Jane Goodall-James R. Roach
Her Voice Continues to Resonate
James R. Roach
Jane and I first met in Ridgefield, Connecticut, in 1994. The Jane Goodall Institute had just relocated to Ridgefield from Arizona. At that time the JGI Board was being revitalized, and I was invited by JGI’s Director, Don Buford, to join the Board.
Western Connecticut State University was establishing its Roots & Shoots program at that time and working on its education curriculum. Dr. Howard Russock, Chair of the Department of Biological and Environmental Sciences, was strongly committed to developing the program. As President of WestConn, I was convinced that a university component for Roots & Shoots would be beneficial to the program, especially since the majority of public universities in America produced the classroom teachers who would be involved in Roots & Shoots programs around the country.
Jane already had established relationships with other Universities, most notably with the University of Minnesota. She came to WestConn’s campus to meet with students and faculty to introduce them to her work with chimpanzees. She spoke to them as well of her concern for the world’s endangered environment, and of her conviction that Roots & Shoots could make a significant difference in the lives of students. In February 1995 Jane and I signed an agreement committing WestConn and JGI to work together to promote awareness of the goals of the Roots & Shoots program and to develop programs in schools throughout the area. This collaboration, which is still in effect almost twenty years later, has made a profound difference in my life and the lives of a generation of students and teachers. Watching Jane set an example by leading scores of students and teachers around Danbury and neighboring towns to pick up trash and litter was a memorable teaching moment. It left its mark on the University and its faculty, and through them continues to raise awareness about Jane’s work and her world-wide mission.
There were few Roots & Shoots programs twenty years ago. Today the number of programs around the world is truly impressive as Jane travels tirelessly to bring her message of hope through education and action to young people everywhere.
In 1995, the same year that JGI and WestConn agreed to work together, I was invited to join the Executive Committee of the International Association of University Presidents (IAUP). The IAUP is an association of approximately 600 University and College Presidents around the world whose purpose is to strengthen the international mission of higher education. It provides a regular forum for higher education leaders to identify and discuss the major issues facing higher education today. Concern for the environment and the issue of world peace are high on their agenda. Jane’s work inspired me to promote her efforts to the Association. The IAUP meets every three years in a Triennial General Assembly. Jane was invited to speak at the Triennial in Brussels where she was so effective that she was invited to participate in another Triennial Conference six years later, the only speaker ever asked to make a repeat performance.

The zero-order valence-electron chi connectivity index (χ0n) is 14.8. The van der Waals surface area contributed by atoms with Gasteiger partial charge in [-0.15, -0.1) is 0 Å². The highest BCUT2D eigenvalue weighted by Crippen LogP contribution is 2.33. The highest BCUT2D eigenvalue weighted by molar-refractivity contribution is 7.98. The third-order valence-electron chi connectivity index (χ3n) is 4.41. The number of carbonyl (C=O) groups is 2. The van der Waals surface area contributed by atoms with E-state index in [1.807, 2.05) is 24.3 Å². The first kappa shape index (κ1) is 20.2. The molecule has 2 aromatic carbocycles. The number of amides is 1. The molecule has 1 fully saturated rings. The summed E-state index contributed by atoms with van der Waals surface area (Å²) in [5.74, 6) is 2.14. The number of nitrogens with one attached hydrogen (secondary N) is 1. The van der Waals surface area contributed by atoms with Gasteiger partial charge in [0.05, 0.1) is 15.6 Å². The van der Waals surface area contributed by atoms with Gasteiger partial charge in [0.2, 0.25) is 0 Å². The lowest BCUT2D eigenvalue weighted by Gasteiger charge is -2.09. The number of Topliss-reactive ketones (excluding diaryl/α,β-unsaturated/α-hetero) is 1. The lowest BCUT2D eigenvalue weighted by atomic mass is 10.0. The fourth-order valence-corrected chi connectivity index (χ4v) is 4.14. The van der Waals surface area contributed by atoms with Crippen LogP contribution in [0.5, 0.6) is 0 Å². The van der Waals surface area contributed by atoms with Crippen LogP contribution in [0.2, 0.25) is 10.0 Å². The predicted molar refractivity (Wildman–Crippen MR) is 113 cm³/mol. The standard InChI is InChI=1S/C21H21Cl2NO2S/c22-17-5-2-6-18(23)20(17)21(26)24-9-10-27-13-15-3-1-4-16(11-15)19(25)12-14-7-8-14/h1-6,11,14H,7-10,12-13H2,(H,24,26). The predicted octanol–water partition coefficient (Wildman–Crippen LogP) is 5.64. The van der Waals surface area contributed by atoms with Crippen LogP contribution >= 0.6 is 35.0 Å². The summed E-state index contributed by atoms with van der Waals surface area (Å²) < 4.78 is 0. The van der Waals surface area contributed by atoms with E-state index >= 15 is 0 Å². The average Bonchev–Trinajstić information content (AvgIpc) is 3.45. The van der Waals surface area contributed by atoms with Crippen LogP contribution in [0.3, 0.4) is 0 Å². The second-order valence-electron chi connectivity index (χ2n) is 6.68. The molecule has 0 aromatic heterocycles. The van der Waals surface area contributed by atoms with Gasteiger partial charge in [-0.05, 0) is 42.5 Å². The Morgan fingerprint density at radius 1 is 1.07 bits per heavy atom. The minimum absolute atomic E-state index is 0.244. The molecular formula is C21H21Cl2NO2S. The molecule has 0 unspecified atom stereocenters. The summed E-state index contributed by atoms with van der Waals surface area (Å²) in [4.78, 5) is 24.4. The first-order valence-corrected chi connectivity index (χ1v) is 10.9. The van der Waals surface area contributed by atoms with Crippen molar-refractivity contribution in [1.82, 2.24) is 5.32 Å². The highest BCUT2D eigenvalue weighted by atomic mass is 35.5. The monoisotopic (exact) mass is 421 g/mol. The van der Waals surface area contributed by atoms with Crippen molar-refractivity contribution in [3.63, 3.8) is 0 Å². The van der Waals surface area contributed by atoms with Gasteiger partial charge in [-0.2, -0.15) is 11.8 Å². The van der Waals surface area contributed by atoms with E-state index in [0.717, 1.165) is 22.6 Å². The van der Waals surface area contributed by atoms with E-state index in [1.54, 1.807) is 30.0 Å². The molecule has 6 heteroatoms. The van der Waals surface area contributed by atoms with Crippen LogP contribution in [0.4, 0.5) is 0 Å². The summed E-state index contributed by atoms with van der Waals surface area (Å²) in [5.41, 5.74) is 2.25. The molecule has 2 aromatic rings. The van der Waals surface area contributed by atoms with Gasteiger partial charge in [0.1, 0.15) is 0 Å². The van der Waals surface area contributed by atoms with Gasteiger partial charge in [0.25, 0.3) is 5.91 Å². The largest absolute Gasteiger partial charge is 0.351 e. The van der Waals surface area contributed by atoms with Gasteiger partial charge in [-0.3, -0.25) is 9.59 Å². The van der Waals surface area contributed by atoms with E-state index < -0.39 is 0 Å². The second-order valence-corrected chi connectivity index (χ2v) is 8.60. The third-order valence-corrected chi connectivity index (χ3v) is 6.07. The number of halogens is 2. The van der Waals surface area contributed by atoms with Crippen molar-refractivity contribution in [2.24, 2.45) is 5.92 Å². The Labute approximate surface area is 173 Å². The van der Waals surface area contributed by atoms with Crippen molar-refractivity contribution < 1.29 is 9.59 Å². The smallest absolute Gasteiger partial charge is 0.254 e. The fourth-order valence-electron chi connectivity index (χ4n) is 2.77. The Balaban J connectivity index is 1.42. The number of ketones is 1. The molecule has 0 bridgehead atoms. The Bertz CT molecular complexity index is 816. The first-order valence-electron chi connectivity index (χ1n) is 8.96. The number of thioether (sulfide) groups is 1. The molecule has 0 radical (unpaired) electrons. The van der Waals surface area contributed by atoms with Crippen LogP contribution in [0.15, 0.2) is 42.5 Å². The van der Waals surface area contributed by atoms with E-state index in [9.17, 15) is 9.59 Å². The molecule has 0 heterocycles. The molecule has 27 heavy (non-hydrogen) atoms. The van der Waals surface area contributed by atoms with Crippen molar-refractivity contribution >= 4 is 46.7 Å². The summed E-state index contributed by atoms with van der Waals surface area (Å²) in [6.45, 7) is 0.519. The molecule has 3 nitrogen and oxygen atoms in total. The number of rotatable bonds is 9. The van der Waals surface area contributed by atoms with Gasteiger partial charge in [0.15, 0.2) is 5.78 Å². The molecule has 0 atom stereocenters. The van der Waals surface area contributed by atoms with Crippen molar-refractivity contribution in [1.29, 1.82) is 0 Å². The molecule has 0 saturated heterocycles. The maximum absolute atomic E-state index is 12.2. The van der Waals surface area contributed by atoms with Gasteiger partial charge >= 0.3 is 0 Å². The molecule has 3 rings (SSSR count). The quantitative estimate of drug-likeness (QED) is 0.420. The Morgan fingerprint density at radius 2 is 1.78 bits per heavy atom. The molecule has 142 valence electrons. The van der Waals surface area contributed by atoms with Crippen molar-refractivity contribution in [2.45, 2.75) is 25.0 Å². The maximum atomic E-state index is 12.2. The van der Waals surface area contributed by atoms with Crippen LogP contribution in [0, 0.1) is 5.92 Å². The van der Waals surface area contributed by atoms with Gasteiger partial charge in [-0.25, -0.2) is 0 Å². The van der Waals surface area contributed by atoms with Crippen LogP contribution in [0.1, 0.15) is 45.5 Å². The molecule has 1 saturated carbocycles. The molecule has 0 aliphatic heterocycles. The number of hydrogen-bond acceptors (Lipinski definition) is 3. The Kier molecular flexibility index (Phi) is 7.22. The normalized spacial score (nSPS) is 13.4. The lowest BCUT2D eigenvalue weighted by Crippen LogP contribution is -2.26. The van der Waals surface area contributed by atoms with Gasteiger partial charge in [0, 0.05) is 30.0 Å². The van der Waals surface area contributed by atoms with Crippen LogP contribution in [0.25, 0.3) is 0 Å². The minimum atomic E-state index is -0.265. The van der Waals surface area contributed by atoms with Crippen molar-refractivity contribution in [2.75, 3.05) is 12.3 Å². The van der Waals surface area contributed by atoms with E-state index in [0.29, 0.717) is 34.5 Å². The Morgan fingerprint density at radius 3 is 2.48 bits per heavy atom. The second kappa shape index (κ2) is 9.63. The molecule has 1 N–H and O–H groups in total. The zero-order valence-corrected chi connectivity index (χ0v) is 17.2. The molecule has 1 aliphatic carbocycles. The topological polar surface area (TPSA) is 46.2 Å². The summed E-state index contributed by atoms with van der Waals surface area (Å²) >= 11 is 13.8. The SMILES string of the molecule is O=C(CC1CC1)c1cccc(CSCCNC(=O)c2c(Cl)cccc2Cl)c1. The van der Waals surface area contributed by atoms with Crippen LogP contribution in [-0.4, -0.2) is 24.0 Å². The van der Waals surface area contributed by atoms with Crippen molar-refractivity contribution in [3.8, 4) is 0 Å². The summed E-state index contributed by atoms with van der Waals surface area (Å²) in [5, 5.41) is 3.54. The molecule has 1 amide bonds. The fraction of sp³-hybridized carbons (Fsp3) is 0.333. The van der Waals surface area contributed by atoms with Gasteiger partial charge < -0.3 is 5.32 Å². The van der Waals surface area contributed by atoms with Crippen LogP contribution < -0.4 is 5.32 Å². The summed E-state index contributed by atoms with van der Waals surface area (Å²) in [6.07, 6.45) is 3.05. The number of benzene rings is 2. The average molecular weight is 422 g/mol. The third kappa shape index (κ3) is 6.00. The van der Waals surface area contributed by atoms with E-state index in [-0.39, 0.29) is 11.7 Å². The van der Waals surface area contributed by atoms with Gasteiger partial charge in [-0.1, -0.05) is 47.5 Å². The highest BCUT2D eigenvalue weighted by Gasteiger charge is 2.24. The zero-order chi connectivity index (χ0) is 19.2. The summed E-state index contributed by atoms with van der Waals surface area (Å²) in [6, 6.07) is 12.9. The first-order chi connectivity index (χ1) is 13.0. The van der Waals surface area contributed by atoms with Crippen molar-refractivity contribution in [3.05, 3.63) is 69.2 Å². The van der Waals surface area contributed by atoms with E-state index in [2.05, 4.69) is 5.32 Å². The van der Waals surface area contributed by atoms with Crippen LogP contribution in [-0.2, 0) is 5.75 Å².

Her message continues to be heard and acted upon throughout Universities around the world. In February 2014, the Executive Committee met in Montego Bay, Jamaica, to plan for the Triennial to be held this June in Yokohama, Japan. It was not surprising, therefore, that peace and environmental concerns were discussed as the program for the meeting was being finalized and that Jane’s name and accomplishments found their way into the conversation. So her voice continues to resonate in the academic community around the globe. Thank you, Jane, and Happy Birthday!
James R. Roach was the President of Western Connecticut State University; he continues to be active in many professional and academic organizations, including the Jane Goodall Institute, for which he is a member of the Board of Directors.